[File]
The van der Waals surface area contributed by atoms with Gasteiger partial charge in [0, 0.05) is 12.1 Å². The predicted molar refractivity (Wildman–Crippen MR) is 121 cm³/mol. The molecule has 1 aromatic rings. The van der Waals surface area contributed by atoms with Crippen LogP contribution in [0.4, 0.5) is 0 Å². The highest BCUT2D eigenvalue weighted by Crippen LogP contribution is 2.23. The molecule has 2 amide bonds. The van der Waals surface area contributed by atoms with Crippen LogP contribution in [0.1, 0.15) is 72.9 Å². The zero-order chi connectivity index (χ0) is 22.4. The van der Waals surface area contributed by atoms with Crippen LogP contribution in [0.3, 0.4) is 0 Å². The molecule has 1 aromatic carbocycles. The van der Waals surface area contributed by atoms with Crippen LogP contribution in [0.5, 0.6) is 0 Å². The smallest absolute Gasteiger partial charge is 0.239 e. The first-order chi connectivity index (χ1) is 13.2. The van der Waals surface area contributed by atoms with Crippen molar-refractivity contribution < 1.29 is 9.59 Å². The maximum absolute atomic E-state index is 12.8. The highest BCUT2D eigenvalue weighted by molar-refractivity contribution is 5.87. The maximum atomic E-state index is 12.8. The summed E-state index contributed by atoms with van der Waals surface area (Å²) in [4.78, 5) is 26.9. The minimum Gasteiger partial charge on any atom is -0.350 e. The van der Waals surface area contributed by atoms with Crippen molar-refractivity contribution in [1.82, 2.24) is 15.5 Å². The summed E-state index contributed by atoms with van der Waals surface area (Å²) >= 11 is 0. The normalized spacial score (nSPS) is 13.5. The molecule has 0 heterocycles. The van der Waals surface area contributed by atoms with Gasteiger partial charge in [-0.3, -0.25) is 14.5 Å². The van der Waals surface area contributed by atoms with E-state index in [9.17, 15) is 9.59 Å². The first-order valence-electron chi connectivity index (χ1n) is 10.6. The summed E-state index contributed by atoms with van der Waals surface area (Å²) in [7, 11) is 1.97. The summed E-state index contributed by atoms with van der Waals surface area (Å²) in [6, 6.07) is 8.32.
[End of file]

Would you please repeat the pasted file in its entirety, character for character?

The van der Waals surface area contributed by atoms with Gasteiger partial charge in [0, 0.05) is 12.1 Å². The predicted molar refractivity (Wildman–Crippen MR) is 121 cm³/mol. The molecule has 1 aromatic rings. The van der Waals surface area contributed by atoms with Crippen LogP contribution in [0.4, 0.5) is 0 Å². The highest BCUT2D eigenvalue weighted by Crippen LogP contribution is 2.23. The molecule has 2 amide bonds. The van der Waals surface area contributed by atoms with Crippen LogP contribution in [0.1, 0.15) is 72.9 Å². The zero-order chi connectivity index (χ0) is 22.4. The van der Waals surface area contributed by atoms with Crippen LogP contribution in [0.3, 0.4) is 0 Å². The molecule has 1 aromatic carbocycles. The van der Waals surface area contributed by atoms with Crippen LogP contribution in [0.5, 0.6) is 0 Å². The smallest absolute Gasteiger partial charge is 0.239 e. The first-order chi connectivity index (χ1) is 13.2. The van der Waals surface area contributed by atoms with Crippen molar-refractivity contribution < 1.29 is 9.59 Å². The maximum absolute atomic E-state index is 12.8. The highest BCUT2D eigenvalue weighted by molar-refractivity contribution is 5.87. The maximum atomic E-state index is 12.8. The summed E-state index contributed by atoms with van der Waals surface area (Å²) in [4.78, 5) is 26.9. The minimum Gasteiger partial charge on any atom is -0.350 e. The van der Waals surface area contributed by atoms with Crippen molar-refractivity contribution in [1.82, 2.24) is 15.5 Å². The summed E-state index contributed by atoms with van der Waals surface area (Å²) >= 11 is 0. The normalized spacial score (nSPS) is 13.5. The molecule has 0 heterocycles. The van der Waals surface area contributed by atoms with Gasteiger partial charge in [-0.3, -0.25) is 14.5 Å². The van der Waals surface area contributed by atoms with E-state index in [9.17, 15) is 9.59 Å². The first-order valence-electron chi connectivity index (χ1n) is 10.6. The summed E-state index contributed by atoms with van der Waals surface area (Å²) in [7, 11) is 1.97. The summed E-state index contributed by atoms with van der Waals surface area (Å²) in [6, 6.07) is 8.32.